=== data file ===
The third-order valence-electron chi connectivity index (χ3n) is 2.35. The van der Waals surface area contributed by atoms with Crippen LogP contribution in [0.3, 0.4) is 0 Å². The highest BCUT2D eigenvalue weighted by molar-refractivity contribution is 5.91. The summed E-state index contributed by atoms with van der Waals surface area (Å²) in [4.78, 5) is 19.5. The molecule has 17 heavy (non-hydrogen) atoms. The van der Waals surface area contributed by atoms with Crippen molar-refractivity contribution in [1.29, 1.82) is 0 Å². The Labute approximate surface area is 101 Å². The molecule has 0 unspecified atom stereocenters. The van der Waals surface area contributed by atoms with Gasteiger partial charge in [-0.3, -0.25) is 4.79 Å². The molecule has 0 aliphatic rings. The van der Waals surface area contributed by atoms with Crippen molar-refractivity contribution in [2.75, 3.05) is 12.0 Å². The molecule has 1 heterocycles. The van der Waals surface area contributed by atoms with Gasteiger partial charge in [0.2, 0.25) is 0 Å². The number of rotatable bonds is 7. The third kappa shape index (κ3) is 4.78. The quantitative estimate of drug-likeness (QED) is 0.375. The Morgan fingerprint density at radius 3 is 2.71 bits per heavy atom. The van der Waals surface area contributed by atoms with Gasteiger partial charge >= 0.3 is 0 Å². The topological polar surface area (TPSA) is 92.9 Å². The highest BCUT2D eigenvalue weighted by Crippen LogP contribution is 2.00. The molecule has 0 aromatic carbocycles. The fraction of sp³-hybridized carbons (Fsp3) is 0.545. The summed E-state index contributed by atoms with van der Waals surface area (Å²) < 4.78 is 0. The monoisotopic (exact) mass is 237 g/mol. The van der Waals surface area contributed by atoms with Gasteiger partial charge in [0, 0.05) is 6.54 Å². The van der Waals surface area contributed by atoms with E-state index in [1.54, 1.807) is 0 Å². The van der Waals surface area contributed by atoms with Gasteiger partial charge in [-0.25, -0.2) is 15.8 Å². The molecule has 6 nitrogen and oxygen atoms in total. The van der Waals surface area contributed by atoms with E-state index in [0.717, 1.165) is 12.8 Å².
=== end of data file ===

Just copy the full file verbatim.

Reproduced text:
The third-order valence-electron chi connectivity index (χ3n) is 2.35. The van der Waals surface area contributed by atoms with Crippen LogP contribution in [0.3, 0.4) is 0 Å². The highest BCUT2D eigenvalue weighted by molar-refractivity contribution is 5.91. The summed E-state index contributed by atoms with van der Waals surface area (Å²) in [4.78, 5) is 19.5. The molecule has 17 heavy (non-hydrogen) atoms. The van der Waals surface area contributed by atoms with Crippen molar-refractivity contribution in [1.29, 1.82) is 0 Å². The Labute approximate surface area is 101 Å². The molecule has 0 unspecified atom stereocenters. The van der Waals surface area contributed by atoms with Gasteiger partial charge in [-0.3, -0.25) is 4.79 Å². The molecule has 0 aliphatic rings. The van der Waals surface area contributed by atoms with Crippen molar-refractivity contribution in [2.75, 3.05) is 12.0 Å². The molecule has 1 heterocycles. The van der Waals surface area contributed by atoms with Gasteiger partial charge in [0.2, 0.25) is 0 Å². The number of rotatable bonds is 7. The third kappa shape index (κ3) is 4.78. The quantitative estimate of drug-likeness (QED) is 0.375. The Morgan fingerprint density at radius 3 is 2.71 bits per heavy atom. The van der Waals surface area contributed by atoms with Gasteiger partial charge >= 0.3 is 0 Å². The topological polar surface area (TPSA) is 92.9 Å². The highest BCUT2D eigenvalue weighted by Crippen LogP contribution is 2.00. The molecule has 0 aromatic carbocycles. The fraction of sp³-hybridized carbons (Fsp3) is 0.545. The summed E-state index contributed by atoms with van der Waals surface area (Å²) < 4.78 is 0. The monoisotopic (exact) mass is 237 g/mol. The van der Waals surface area contributed by atoms with Gasteiger partial charge in [0, 0.05) is 6.54 Å². The van der Waals surface area contributed by atoms with E-state index in [1.54, 1.807) is 0 Å². The van der Waals surface area contributed by atoms with Gasteiger partial charge in [-0.25, -0.2) is 15.8 Å². The molecule has 6 nitrogen and oxygen atoms in total. The van der Waals surface area contributed by atoms with E-state index in [0.717, 1.165) is 12.8 Å².